Time to ‘Spring ahead’ clocks, watches this weekend

By Rick Kennedy, managing editor
Throughout much of the United States, National Daylight Saving Time (DST) commences this weekend, officially at 2 a.m. Sunday, March 10, which means resetting alarm clocks, watches, car clocks, microwaves and other non-automatic devices ahead one hour to properly synchronize with the country. In practice, most persons are known to simply set their household items ahead one hour on Saturday night (March 9) before going to sleep, thus the near universal term known as “lose an hour’s sleep during the time change.”
Many modern personal and Internet devices like Apple’s iPhone, Samsung’s Android phones, and both personal computers and tablets, whether Apple and Microsoft Windows, will adjust their times automatically to the change.  Other well-known national terms associated with the time change include “Spring ahead in Spring, and Fall back in Fall.”
According to the United States Congressional Record, the first Congressional act on Daylight Saving Time, also correctly known as DST, took place in 1918, now 101 years ago. In more recent times, the practice was standardized in the United States by Congress in 1966, and then amended to add four more weeks in 2005.
Officially recognized as “Daylight Saving Time” by the U.S. government, the practice in modern society is also referred to “Daylight Savings Time,” although that verbiage is technically incorrect.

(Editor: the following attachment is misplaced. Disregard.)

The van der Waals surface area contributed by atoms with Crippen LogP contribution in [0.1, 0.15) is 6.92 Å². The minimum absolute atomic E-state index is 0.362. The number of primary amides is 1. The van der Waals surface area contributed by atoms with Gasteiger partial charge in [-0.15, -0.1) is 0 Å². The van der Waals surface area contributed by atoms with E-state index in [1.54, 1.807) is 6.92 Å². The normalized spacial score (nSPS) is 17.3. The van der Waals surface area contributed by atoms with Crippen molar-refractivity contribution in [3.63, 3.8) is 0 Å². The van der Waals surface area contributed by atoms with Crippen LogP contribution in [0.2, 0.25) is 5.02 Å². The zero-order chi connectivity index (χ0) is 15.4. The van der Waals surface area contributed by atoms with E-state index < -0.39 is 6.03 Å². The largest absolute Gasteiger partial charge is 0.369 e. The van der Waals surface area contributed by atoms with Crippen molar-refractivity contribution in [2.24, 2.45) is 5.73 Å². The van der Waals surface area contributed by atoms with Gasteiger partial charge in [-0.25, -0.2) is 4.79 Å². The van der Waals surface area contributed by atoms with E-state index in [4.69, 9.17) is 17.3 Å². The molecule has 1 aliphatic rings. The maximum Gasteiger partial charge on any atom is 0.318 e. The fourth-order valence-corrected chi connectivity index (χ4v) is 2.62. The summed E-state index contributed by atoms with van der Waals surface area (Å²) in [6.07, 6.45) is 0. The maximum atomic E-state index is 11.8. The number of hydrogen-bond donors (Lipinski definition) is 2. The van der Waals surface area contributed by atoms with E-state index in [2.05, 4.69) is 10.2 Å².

The purpose of changing clocks was to make better use of daylight during longer summer days, and the original global practice is actually credited to the German Empire of the Kaiser Whelham II era to assist the manufacturing efforts during World War I.
Today, 70 countries throughout the civilized world are known to engage the practice although dates are known to vary. In the United States, the Congressional Uniform Time Act of 1966 aligned the switch dates across the states for the first time.
After both World War I and World War II, widespread interest in Daylight Saving Time was documented as mixed or waning with some countries in Europe known to have discontinued the practice, but a worldwide revival occurred in 1973-74 during the infamous OPEC (Organization of Arab Petroleum Exporting Countries) Oil Embargo of the era. In 1974, the United States actually implemented 10 full months under Daylight Saving Time in an effort to save energy.
In the United States, the clocks will return to Standard Time on Sunday, November 3, 2019, also at 2 a.m. In Arkansas as well as the Central Time Zone in the United States, the switch back will be also designated as “CST,” or Central Standard Time from “DST,” Daylight Saving Time.